Should Charity Chairs and Trustees be paid? - The pay and time paradox
Should all Charity Chair’s / Trustees be paid?
I was recently asked my opinion on this very point in a meeting to discuss a new Chair role. My personal opinion is now that there is a very strong case for this to be at least considered or debated more openly.
Before people immediately jump to the horrified conclusion that this would be against the ethos of Charities and seems “all wrong.” here are some things to weigh up on both sides of the argument
- The brutal truth having recruited for multiple Trustees and Chairs in the last few years is that there is almost an unwritten rule that the time estimated to fulfill the duties of a chair and indeed Trustees is nowhere near the reality. Not even close! Experienced Chairs know the “game” and will often commit to the cause because they are passionate and want to make a difference, knowing what they are signing up to….
- Can this be helpful in any way? Although they may know the time commitment will generally be more than stated, it could easily be the catalyst for problems in the future. The board may have unrealistic expectations of the time to be given by a Chair and indeed the Chicken and Egg here is that the reason people generally become Chairs is that they are already successful people and have a busy “portfolio”
- I can tell you from personal experience that the chance of finding many people that can commit the time pro bono is becoming harder with every assignment as they weigh up priorities of time and finances. I fully accept that some Chairs / Trustees are in a very nice position to give the time and not worry about any form of compensation. Again this is a great source of candidates for Charities , but it doesn’t often give much chance for diversity or for the recruiter (for example) to be able to think “outside the box” and to challenge the established thinking of shortlists for Chair and Trustee roles.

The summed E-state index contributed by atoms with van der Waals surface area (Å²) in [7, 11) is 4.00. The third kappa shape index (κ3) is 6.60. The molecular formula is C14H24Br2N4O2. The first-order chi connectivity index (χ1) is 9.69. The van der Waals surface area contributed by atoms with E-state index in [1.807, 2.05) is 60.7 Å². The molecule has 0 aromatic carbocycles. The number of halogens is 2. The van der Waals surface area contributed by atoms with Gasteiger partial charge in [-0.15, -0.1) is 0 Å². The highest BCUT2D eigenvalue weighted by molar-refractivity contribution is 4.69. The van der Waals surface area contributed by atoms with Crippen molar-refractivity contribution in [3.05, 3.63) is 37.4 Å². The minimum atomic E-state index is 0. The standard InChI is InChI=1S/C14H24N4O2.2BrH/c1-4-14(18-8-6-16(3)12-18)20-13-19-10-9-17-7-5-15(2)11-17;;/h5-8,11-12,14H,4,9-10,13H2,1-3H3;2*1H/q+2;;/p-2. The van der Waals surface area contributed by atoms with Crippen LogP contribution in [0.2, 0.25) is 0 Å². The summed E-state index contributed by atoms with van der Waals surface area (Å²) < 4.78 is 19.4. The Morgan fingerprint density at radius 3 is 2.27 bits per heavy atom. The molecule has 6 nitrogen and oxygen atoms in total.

- Why would being paid make any difference? The key here is that highly successful people would be in a position to perhaps look at Chair positions across both the Commercial and Not for Profit sectors. I am certain that there are some exceptional Chairs /Trustees that would love to offer their skills to Charities - if only they could make it work and like it or not, the money question does / could come in to it.
- The money doesn’t change the time commitment at all, but it is potentially a fair “trade” for the time given and may allow people to take a more balanced view of what to have in their own NED portfolio. I am certain that this would allow the Charity sector access to a much broader choice of candidate and maybe shake up the potential “status quo” we can often see
- There are also some economic factors to consider in the long term. If a Chair particularly takes on the duties and is soon overwhelmed by the workload, there is a strong chance of “burn out” , which will be damaging to all concerned . This could lead to Chairs stepping down much earlier than anticipated. This could lead to an unsettled board and another earlier than anticipated and costly recruitment campaign. Again -why would pay change anything? It may not of course, but it might mean that individuals will commit to the role and see difficult periods through. I am very aware that this will be an uncomfortable and contentious argument , but it is something that is worth thinking about……..
- The last point is that Charities like all companies are increasingly having to think like businesses and it is important that they are able to feel they can attract the best candidates for the roles at Board level, not just the only candidates who have the time at that given moment (an ever decreasing shortlist circle for a headhunter!) Again , payment is not the immediate panacea to this , but there is no doubt that it will allow charities to be able to compete for an ever smaller “talent pool”
Maybe this a debate that needs to come out of the shadows more openly to make sure that people understand the ever more pressurised and time consuming nature of being a successful Charity, large or small. I will not go anywhere near the next line of debate of how much should / could a Chair /Trustee be paid…. Maybe the next article…..